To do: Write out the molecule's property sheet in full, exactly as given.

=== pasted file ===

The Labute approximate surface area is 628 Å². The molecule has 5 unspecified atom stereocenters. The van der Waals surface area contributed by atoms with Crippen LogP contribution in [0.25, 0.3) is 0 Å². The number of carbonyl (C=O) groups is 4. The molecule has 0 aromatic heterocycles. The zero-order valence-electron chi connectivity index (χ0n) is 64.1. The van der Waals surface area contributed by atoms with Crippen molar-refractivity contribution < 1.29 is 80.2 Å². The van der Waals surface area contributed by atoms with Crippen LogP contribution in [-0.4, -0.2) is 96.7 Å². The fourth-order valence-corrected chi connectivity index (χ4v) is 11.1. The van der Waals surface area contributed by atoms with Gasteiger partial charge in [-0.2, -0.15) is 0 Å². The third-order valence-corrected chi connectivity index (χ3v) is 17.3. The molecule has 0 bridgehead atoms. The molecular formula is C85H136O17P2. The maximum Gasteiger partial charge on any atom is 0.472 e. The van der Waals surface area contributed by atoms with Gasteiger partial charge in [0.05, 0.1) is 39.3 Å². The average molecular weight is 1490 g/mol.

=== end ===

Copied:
The Labute approximate surface area is 628 Å². The molecule has 5 unspecified atom stereocenters. The van der Waals surface area contributed by atoms with Crippen LogP contribution in [0.25, 0.3) is 0 Å². The number of carbonyl (C=O) groups is 4. The molecule has 0 aromatic heterocycles. The zero-order valence-electron chi connectivity index (χ0n) is 64.1. The van der Waals surface area contributed by atoms with Crippen molar-refractivity contribution < 1.29 is 80.2 Å². The van der Waals surface area contributed by atoms with Crippen LogP contribution in [-0.4, -0.2) is 96.7 Å². The fourth-order valence-corrected chi connectivity index (χ4v) is 11.1. The van der Waals surface area contributed by atoms with Gasteiger partial charge in [-0.2, -0.15) is 0 Å². The third-order valence-corrected chi connectivity index (χ3v) is 17.3. The molecule has 0 bridgehead atoms. The molecular formula is C85H136O17P2. The maximum Gasteiger partial charge on any atom is 0.472 e. The van der Waals surface area contributed by atoms with Gasteiger partial charge in [0.05, 0.1) is 39.3 Å². The average molecular weight is 1490 g/mol.